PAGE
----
When Pelligrino entered the home in July of 2009, he was using a wheeled walker and could talk to nursing home staff. He had no skin problems at the time. The first pressure sores showed up in October of that year, and he was taken to a local hospital's wound clinic multiple times between then and January of 2010. The family transferred him to another home, the Hollidaysburg Veterans Home, in February of 2010, but the wounds did not improve. According to the lawsuit, Pelligrino's bedsores were so deep that they needed surgery to heal. The open wounds caused an infection that triggered congestive heart failure, which in turn caused kidney failure. The family's lawsut, filed on behalf of wife Virginia Pelligrino, charges Valley View with substandard care and failure to prevent the bedsores.

As a Philadelphia medical malpractice lawyer, I would be interested to read more about these allegations. Because Pelligrino was relatively mobile when he entered the home, he was tagged as a low-risk patient for pressure sores. It's possible that this lulled the home's employees into a false sense of security. It's also possible that he became less mobile after entering the home, due to restrictions on his movements, health deterioration or inappropriate medication -- which unfortunately is not uncommon. But whatever the reason, the risk of bedsores for nursing home patients is well known, and so is the relatively simple method of preventing them. Failure to take those steps is a form of Pennsylvania nursing home abuse and neglect (as would be the inappropriate drugs). As a Philadelphia injury lawyer, I hope any allegations of this kind of impropriety come out in the trial, so western Pennsylvania families can be warned about any potential risks.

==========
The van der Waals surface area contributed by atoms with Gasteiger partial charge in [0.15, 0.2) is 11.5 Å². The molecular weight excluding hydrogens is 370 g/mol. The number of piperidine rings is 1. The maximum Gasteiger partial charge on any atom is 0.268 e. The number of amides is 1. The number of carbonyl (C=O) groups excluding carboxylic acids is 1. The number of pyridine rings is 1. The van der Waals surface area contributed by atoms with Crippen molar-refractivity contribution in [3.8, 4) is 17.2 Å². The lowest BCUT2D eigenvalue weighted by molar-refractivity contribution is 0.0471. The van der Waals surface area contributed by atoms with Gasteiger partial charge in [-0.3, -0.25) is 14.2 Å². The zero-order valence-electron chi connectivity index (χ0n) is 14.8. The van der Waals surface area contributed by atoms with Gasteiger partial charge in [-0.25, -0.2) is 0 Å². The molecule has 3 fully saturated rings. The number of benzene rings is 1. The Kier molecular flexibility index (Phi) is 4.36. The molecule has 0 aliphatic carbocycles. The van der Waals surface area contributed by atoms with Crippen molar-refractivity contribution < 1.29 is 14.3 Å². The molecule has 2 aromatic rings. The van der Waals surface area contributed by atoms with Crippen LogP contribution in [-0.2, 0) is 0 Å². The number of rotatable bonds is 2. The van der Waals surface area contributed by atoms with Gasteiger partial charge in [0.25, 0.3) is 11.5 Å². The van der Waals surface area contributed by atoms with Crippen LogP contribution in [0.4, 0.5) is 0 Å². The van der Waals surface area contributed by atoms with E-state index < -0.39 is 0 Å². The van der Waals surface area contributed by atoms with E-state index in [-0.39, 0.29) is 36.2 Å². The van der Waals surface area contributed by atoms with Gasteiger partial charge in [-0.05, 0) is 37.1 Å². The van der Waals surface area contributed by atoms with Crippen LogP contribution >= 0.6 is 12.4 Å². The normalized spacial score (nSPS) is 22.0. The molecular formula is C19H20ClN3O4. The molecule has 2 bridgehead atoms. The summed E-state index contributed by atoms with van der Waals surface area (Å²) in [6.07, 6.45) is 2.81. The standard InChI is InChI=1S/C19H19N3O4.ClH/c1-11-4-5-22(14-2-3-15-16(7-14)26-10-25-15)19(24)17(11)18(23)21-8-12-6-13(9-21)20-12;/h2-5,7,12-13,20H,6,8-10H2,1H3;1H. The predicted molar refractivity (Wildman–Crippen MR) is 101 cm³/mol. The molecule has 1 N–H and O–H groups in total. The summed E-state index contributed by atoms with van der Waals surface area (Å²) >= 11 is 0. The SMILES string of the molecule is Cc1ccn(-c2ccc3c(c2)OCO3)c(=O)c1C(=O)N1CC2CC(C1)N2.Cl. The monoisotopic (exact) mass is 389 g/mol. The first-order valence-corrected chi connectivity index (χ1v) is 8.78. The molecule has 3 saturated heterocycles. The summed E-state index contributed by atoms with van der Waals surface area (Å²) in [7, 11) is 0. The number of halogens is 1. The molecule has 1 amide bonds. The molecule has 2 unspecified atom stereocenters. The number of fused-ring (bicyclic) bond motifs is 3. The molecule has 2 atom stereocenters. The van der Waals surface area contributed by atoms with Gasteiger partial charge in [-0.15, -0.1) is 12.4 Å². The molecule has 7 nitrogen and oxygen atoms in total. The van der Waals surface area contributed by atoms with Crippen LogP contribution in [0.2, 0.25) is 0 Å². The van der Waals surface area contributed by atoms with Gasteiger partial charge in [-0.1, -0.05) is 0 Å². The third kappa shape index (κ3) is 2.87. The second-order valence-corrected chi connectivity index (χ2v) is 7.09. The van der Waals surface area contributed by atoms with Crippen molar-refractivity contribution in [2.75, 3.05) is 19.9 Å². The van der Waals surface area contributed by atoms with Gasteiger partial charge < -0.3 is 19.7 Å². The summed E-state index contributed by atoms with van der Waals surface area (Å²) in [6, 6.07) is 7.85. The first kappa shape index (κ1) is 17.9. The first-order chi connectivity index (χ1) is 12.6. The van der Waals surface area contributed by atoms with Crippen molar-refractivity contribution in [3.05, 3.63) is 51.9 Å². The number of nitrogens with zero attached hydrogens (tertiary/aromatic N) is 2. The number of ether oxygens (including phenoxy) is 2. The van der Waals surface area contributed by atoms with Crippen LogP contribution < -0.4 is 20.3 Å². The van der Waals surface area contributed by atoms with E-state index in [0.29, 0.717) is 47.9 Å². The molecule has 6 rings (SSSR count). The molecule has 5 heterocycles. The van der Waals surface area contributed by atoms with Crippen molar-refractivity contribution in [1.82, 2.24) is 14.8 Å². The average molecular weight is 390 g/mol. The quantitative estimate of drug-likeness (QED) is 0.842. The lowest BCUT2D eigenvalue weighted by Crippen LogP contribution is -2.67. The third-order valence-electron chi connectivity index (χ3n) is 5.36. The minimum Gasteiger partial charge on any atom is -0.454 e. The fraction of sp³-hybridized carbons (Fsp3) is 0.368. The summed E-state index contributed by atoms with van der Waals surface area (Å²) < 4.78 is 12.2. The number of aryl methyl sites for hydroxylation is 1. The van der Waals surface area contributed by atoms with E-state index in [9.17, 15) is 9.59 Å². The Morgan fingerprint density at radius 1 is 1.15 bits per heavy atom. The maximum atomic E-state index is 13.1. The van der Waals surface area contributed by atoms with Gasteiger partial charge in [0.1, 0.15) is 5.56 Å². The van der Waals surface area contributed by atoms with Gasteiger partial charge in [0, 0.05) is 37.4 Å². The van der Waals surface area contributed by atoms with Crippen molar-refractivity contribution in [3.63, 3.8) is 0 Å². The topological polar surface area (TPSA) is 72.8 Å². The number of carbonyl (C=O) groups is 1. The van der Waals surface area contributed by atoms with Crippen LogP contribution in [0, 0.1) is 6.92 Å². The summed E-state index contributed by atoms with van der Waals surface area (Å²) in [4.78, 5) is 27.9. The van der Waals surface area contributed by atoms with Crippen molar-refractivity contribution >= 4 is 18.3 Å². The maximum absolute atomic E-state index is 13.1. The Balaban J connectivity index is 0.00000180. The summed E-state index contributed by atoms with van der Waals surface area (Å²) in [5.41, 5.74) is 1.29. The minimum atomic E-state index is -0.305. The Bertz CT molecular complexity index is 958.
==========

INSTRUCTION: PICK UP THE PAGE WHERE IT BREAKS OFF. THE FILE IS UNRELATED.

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September 28, 2011

Creditors May Sue Directors of Pittsburgh Nursing Home With Questionable Finances - In Re Lemington Home for the Aged

As a Pennsylvania nursing home lawyer, I was interested to read an appeals court opinion about a historic "home for the aged" in Pittsburgh. The Lemington Home for the Aged was originally founded in 1883 as a rest home for elderly African Americans -- many of whom, at the time, were former slaves with limited means of making a living. The nursing home was relocated and expanded in 1983, after which it encountered financial trouble, staffing trouble and a series of health and safety violations that included the deaths of two patients in the home's care. After the home eventually filed for bankruptcy, a group of unsecured creditors filed a lawsuit against the home's directors and officers, alleging they breached their fiduciary duty by failing to act sooner. The district court dismissed In re Lemington Home for the Aged, but the Third U.S. Circuit Court of Appeals resurrected the claim.

The nursing home was unable to make as much money as expected in the 1980s and 1990s, in part because almost all its residents were on Medicaid. It received loans from the city of Pittsburgh, Allegheny County and private foundations, but ended up with $4 million in mortgage debt. To make matters worse, the federal government banned new admissions for a time in 1998, and the home's administrator declined to address staffing problems. A chief financial officer hired in 2002 failed to perform basic tasks; for example, Medicare bills were not submitted, and several employees quit because they were not paid. The home's Board lacked a treasurer during some of this time, ensuring no oversight. The administrator was frequently absent and not replaced. Furthermore, the home was cited for numerous safety deficiencies during this period, leading up to the June 2004 death of a patient whose resuscitation order was ignored, and December 2004 death that could have been caused by neglect.